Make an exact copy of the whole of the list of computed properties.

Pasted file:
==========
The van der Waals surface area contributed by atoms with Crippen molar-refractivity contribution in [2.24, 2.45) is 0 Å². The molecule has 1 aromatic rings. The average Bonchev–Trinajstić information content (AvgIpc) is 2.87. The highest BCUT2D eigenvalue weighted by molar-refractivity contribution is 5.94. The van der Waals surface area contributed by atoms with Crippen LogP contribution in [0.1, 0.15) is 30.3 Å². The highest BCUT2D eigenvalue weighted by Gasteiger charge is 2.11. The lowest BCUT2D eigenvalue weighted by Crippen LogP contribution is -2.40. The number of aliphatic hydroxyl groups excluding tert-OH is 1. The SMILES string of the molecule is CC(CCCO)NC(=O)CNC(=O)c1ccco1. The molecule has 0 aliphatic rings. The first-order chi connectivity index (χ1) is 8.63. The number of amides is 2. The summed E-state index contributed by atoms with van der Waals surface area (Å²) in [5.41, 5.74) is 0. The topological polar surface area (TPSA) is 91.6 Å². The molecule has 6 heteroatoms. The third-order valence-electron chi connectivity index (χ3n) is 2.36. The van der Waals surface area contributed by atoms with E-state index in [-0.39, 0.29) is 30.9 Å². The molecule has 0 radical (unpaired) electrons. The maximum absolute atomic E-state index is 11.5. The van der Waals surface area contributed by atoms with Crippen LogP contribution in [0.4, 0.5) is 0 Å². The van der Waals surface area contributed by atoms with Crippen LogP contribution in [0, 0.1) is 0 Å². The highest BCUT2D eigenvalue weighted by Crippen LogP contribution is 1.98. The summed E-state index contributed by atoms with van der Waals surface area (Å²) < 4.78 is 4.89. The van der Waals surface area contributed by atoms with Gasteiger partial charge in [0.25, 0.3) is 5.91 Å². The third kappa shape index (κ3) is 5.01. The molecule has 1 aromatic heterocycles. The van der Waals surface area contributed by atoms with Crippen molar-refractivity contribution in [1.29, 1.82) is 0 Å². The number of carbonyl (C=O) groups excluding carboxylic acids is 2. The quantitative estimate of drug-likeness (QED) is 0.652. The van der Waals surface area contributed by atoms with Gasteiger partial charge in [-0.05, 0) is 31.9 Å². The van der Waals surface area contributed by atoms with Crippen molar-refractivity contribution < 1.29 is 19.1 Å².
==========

The van der Waals surface area contributed by atoms with Crippen molar-refractivity contribution in [2.24, 2.45) is 0 Å². The molecule has 1 aromatic rings. The average Bonchev–Trinajstić information content (AvgIpc) is 2.87. The highest BCUT2D eigenvalue weighted by molar-refractivity contribution is 5.94. The van der Waals surface area contributed by atoms with Crippen LogP contribution in [0.1, 0.15) is 30.3 Å². The highest BCUT2D eigenvalue weighted by Gasteiger charge is 2.11. The lowest BCUT2D eigenvalue weighted by Crippen LogP contribution is -2.40. The number of aliphatic hydroxyl groups excluding tert-OH is 1. The SMILES string of the molecule is CC(CCCO)NC(=O)CNC(=O)c1ccco1. The molecule has 0 aliphatic rings. The first-order chi connectivity index (χ1) is 8.63. The number of amides is 2. The summed E-state index contributed by atoms with van der Waals surface area (Å²) in [5.41, 5.74) is 0. The topological polar surface area (TPSA) is 91.6 Å². The molecule has 6 heteroatoms. The third-order valence-electron chi connectivity index (χ3n) is 2.36. The van der Waals surface area contributed by atoms with E-state index in [-0.39, 0.29) is 30.9 Å². The molecule has 0 radical (unpaired) electrons. The maximum absolute atomic E-state index is 11.5. The van der Waals surface area contributed by atoms with Crippen LogP contribution in [0.4, 0.5) is 0 Å². The van der Waals surface area contributed by atoms with Crippen LogP contribution in [0, 0.1) is 0 Å². The highest BCUT2D eigenvalue weighted by Crippen LogP contribution is 1.98. The summed E-state index contributed by atoms with van der Waals surface area (Å²) < 4.78 is 4.89. The van der Waals surface area contributed by atoms with Gasteiger partial charge in [0.25, 0.3) is 5.91 Å². The third kappa shape index (κ3) is 5.01. The molecule has 1 aromatic heterocycles. The van der Waals surface area contributed by atoms with Crippen molar-refractivity contribution in [1.29, 1.82) is 0 Å². The number of carbonyl (C=O) groups excluding carboxylic acids is 2. The quantitative estimate of drug-likeness (QED) is 0.652. The van der Waals surface area contributed by atoms with Gasteiger partial charge in [-0.05, 0) is 31.9 Å². The van der Waals surface area contributed by atoms with Crippen molar-refractivity contribution < 1.29 is 19.1 Å².